I don't know if the new CAFE would get repealed under Romney, Rob, but I can say that there's a chance of it being dropped in 2018, no matter who the president is. The automakers supported this rule for two reasons: First, they knew they would have to deal with a separate set of similar laws in states like California, Massachusetts and New York. Second, they wouldn't have supported this rule if it didn't have an escape hatch, or "review period." The review period comes in 2018. If automakers can prove then that it will cost far more than was expected, they may be able to convince lawmakers to soften it or drop it.
It will be interesting to see what is considered a truck and what is considered a car, Chuck. Many of the SUVs are as large or larger than trucks. Either way, the mileage will certainly improve. I wonder if the CAFE standards would get repealed in a Romney administration. They probably would. Isn't that what happened last time?
I should add, Rob, that the vehicles which actually ARE trucks -- for example, the Chevy Silverado pickup -- will have to get 44% better mileage than today. So they will go from 18 to 26 mpg. That's less than the cars, which will need to be bumped up by 70%.
I think that's good news, Chuck. Last time around, the truck exclusion allowed the auto industry to shift its emphasis to getting people into minivans, SUVs and trucks -- all of which consumed more gas than cars even before the CAFE standard. What we've had since then is large vehicles that spend most of their time carting around single drivers.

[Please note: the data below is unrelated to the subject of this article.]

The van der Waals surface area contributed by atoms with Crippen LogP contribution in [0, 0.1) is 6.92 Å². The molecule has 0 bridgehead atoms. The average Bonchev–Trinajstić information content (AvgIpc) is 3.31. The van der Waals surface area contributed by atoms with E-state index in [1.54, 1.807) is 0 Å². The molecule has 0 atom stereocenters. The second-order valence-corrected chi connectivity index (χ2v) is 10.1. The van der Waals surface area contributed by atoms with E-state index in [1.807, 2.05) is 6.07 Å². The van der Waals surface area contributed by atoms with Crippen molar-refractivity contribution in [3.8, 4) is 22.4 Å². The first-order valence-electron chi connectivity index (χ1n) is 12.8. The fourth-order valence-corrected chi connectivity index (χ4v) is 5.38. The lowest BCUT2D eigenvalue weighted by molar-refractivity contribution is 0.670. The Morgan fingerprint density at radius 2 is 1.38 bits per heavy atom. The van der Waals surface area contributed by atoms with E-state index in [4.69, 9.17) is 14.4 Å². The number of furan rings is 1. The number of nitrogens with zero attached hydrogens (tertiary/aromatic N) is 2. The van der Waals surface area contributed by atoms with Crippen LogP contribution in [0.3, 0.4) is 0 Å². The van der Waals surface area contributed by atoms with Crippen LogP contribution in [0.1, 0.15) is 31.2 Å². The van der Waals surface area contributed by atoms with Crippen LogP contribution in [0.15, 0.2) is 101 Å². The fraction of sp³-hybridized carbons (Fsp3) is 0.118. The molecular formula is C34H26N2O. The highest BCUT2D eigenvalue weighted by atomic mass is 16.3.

Regardless of any particular political agenda, the US populous is "spoiled" with cheap gasoline. The true cost, as noted below, amounts to about twice the current average price. The domestic (North American) supply of oil has been increasing over the last four years and the demand has fallen - yet the price increases. People complain loudly and the government uses the only means it has available (rules and regulations) to respond. It's an imperfect system - but it does have the affect of focusing development effort. I fully expect that this is too ambitious a goal and the government will eventually have to backpedal, but we will ultimately end up with cars that make more efficient use of a gallon of gasoline.
Absolutely fascinating comments. I think the engineering community is ahead of the game in every respect! One of the biproducts of the 54.5 MPG mandate, I would hope, is improvement in public transportation. I commute 74 miles per day to and from work but if given the opportunity to "ride the bus" or take the train, I would do so in a heartbeat. I drive a Toyota Pre-runner, four cylinder truck that gets about 25 MPG even with 221,000 + miles. Fifteen gallon tank. Two days ago I paid $3.76 per gallon to fill up. I do not expect the cost of fuel to lessen as the years go by and yet I suspect most of that cost is dictated by taxes, state and federal. With this being said, we seem to be in a catch 22 situation with the consumer, as always, being left to "bite the bullet". To achieve the 54.5 mandate, significant changes will have to be made when considering present automotive designs. What we like may have to give way to what we have to accept as far as designs.
kenish - you are a genius. We'll call it a parental mandate and even add an incentive plan. "Mom's Cafe" offers a special treat on weekends if calorie quota and nutritional guidelines are met during the week...exceeding calorie quota will result in fines including but not limited to additional chores...
Although plastics make up only about 11% of all US municipal solid waste, many are actually more energy-dense than coal. Converting these non-recycled plastics into energy with existing technologies could reduce US coal consumption, as well as boost domestic energy reserves, says a new study.
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